Regionalism in the Middle East: An impossible dream?
One of the major factors inhibiting regionalisation in the Middle East is the absence of political will to cooperate on the part of leaders. While the attributes of the leaders of the major regional powers, namely Iran, Saudi Arabia and Turkey, are undoubtedly important in determining their propensity to support regionalisation, there are even more important systemic factors that cause the most enlightened individual to eschew regional integration. A legitimacy crisis plagues most countries in the region, turning them inward rather than towards the region. The civil wars in Syria, Iraq, and Yemen have become conflict traps that have drawn in all the major regional powers, pitting them against each other and away from a stance of cooperation. And rather than having a stabilizing effect on the Middle East, the United States and Russia have reinforced the region’s fault lines, pushing it further away from integration. While mitigating these dynamics does not ensure success in sparking regionalisation, it improves the probability that a window to a better future will ultimately open.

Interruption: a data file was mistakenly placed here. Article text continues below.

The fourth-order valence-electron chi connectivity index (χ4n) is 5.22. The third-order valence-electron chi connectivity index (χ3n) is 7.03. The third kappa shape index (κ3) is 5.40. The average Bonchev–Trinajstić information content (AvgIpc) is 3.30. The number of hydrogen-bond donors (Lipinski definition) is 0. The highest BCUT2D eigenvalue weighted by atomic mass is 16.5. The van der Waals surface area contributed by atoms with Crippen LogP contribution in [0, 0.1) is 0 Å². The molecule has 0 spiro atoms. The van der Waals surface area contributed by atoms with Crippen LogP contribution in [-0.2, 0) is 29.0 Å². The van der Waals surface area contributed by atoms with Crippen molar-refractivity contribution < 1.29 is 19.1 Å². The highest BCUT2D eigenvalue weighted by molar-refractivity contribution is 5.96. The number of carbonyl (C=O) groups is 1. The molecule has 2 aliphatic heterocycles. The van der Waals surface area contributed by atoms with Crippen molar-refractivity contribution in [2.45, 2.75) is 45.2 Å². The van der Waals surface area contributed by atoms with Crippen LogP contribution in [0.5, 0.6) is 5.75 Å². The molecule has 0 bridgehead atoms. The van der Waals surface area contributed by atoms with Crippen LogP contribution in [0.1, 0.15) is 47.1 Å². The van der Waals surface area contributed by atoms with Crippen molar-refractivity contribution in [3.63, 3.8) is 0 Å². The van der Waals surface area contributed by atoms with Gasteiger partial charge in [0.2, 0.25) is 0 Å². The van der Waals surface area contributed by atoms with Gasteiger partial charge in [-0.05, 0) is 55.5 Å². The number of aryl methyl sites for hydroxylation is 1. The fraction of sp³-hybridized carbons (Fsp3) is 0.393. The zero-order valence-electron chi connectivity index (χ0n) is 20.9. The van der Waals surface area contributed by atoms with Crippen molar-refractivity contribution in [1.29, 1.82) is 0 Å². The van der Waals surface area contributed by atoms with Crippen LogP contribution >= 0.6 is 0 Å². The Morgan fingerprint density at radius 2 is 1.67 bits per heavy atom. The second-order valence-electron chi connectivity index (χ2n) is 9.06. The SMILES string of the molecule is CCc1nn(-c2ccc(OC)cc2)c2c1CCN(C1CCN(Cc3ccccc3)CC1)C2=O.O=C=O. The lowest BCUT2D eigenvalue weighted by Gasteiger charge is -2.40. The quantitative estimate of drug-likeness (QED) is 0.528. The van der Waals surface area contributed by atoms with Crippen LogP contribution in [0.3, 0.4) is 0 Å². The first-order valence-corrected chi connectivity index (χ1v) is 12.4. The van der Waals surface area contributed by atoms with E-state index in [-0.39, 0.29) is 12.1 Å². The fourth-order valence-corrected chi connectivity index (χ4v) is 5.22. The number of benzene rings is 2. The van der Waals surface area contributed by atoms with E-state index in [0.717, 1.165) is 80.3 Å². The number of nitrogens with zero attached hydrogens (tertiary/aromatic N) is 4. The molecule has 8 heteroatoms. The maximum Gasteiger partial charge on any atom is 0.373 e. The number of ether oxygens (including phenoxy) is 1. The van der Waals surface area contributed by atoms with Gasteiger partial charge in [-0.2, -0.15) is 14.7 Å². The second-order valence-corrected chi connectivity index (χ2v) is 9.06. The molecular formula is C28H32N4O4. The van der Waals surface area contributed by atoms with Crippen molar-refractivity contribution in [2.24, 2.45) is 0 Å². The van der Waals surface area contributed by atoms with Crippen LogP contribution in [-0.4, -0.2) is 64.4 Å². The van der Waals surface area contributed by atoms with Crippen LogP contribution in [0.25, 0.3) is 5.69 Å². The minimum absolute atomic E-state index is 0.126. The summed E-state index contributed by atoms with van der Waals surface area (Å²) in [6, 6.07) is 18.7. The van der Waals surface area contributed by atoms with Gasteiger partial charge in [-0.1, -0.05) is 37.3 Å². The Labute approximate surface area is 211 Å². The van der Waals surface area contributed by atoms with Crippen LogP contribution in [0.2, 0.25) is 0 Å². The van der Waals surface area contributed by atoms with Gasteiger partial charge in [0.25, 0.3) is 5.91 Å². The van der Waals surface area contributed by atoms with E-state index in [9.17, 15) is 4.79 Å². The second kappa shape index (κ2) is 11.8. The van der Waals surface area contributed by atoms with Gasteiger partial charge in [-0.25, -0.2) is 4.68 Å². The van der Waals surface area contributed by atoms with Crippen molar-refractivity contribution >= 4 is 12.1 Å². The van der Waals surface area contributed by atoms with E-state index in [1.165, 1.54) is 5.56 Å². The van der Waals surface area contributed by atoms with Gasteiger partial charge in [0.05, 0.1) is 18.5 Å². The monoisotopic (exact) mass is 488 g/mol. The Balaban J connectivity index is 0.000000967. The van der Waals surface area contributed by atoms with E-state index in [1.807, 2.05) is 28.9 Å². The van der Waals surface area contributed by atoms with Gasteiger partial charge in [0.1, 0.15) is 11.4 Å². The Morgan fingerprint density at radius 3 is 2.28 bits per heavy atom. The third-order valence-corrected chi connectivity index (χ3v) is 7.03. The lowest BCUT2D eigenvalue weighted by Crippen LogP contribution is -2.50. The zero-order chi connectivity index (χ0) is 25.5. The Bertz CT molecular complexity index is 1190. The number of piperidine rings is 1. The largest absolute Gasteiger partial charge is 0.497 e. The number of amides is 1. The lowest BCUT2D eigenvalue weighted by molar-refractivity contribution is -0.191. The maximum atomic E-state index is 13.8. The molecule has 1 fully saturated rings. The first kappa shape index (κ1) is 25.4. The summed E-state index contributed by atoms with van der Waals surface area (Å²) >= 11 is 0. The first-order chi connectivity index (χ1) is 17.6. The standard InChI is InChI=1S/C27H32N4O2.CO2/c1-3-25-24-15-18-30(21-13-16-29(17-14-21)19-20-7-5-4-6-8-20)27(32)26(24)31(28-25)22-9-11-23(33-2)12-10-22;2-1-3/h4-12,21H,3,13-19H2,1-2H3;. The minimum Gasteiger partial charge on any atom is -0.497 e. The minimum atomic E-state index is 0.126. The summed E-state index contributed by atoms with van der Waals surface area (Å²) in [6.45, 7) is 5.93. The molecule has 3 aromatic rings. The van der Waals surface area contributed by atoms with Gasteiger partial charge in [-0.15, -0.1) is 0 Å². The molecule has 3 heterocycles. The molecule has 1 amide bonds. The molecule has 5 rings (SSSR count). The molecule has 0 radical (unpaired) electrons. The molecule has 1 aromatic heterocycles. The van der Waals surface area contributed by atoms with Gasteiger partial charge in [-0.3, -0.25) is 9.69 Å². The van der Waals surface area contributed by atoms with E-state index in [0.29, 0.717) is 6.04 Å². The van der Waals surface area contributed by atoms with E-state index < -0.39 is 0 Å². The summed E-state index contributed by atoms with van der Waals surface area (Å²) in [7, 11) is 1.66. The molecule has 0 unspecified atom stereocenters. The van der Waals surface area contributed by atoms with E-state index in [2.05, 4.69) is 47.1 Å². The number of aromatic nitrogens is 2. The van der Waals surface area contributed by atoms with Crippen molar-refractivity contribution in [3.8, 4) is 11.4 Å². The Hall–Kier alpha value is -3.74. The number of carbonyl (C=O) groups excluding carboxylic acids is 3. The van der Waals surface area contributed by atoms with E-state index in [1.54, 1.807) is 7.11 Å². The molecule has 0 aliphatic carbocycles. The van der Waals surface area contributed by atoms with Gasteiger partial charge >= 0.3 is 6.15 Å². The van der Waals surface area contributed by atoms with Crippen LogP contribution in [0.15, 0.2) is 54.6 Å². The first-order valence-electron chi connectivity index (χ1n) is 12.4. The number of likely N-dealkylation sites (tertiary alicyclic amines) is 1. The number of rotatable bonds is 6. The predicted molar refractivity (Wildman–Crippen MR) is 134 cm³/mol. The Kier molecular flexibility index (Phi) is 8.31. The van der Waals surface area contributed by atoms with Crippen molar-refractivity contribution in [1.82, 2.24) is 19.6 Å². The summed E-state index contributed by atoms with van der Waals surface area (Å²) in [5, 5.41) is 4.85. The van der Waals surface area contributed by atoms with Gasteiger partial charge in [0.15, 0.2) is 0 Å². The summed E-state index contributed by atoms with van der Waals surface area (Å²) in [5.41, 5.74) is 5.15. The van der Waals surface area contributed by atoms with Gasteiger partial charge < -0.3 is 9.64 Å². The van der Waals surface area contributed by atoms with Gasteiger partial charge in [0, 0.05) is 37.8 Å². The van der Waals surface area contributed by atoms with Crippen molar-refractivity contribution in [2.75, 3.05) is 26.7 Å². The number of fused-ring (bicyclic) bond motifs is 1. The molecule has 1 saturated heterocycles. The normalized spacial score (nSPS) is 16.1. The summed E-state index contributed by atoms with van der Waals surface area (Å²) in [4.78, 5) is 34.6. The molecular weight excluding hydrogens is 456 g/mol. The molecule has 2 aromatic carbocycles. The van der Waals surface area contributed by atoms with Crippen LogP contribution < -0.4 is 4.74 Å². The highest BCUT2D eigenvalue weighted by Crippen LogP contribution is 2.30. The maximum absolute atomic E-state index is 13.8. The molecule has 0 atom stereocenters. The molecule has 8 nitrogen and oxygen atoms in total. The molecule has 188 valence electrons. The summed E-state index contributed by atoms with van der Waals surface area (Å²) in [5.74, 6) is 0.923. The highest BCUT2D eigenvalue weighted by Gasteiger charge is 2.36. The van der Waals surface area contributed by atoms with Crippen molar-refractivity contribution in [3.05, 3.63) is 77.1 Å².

Ross Harrison is on the faculties of the School of Foreign Service at Georgetown University and the University of Pittsburgh, and is a scholar at the Middle East Institute in Washington, D.C. Harrison is the author of Strategic Thinking in 3D: A Guide for National Security, Foreign Policy and Business Professionals, which is a required text at the National War College in Washington, D.C., and the co-editor of From Chaos to Cooperation: Toward Regional Order in the Middle East.